The problem is that the movie works its way up to that climactic moment so explicitly, with artless intent, rather than portray it with a feminist view that is secure with itself. This portrayal of female power clangs in desperation — demanding to be heard. It’s as if Danvers’s arc isn’t complete until we know she doesn’t have to listen to anyone or prove anything if she doesn’t want to. It’s as if the movie can’t end until we know that a woman, fully and finally freed from emotional suppression, knows what it means to be a hero.
“I have nothing to prove to you” also stands on a feminism so staged that at one point — a painfully low one — a young Monica Rambeau (who, in the comics, is the first human Captain Marvel), daughter to Maria (Lashana Lynch), friend to Danvers, and former fellow pilot, encourages her mother to leave her behind so that her mother can accompany Carol on a perilous mission…into space…with an alien. Monica exhorts her mom, “I think you should consider what kind of example you should set for your daughter.”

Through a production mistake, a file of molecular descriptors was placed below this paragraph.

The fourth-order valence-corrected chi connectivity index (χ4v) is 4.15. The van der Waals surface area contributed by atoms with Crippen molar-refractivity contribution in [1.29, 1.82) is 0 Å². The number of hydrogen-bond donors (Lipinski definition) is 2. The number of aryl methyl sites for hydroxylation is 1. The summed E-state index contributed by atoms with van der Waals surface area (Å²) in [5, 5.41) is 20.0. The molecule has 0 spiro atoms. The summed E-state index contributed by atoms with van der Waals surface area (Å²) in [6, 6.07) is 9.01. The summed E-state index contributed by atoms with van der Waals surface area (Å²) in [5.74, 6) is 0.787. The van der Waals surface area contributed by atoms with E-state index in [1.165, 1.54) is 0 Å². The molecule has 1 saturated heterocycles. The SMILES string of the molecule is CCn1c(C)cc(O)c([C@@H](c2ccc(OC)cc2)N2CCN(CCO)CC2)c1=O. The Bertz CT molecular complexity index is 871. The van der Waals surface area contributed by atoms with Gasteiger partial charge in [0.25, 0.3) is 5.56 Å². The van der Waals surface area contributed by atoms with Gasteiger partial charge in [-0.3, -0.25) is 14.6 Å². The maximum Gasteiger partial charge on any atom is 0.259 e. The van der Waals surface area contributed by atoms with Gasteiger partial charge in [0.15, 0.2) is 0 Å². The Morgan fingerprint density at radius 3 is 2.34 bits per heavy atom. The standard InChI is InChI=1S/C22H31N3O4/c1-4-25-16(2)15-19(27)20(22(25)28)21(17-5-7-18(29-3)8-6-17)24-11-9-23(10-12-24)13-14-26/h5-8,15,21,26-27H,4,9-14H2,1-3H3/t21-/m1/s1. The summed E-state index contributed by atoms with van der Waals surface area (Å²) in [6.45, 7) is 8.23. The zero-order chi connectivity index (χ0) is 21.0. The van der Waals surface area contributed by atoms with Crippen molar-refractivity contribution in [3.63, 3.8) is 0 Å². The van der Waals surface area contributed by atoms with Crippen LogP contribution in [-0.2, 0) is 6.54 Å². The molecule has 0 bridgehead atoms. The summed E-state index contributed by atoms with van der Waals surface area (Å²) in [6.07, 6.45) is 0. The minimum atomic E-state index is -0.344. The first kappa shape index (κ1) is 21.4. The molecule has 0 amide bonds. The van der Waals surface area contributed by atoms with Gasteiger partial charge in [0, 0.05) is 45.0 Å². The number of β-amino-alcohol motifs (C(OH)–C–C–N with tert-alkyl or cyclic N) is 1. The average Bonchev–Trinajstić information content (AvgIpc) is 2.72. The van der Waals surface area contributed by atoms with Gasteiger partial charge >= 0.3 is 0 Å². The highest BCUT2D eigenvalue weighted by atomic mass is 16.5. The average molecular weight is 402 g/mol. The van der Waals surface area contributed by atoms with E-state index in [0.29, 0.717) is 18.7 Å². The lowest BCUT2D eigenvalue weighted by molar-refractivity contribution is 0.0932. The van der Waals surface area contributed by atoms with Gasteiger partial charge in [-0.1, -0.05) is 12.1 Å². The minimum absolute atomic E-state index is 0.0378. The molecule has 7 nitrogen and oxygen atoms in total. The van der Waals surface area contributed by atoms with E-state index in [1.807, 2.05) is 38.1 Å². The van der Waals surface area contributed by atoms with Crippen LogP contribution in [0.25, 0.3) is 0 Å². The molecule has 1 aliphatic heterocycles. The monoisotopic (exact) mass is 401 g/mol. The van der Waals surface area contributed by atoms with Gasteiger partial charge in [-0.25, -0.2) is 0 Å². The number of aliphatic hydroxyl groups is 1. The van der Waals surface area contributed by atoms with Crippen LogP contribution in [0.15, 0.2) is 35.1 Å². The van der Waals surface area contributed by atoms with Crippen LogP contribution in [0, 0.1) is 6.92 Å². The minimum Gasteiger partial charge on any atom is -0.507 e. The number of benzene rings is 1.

As much as the movie wants us to think along those lines, this exchange isn’t analogous to enlisted women going off to war for the good of a national interest. This is shoehorned ideology. This is badly wrought feminism.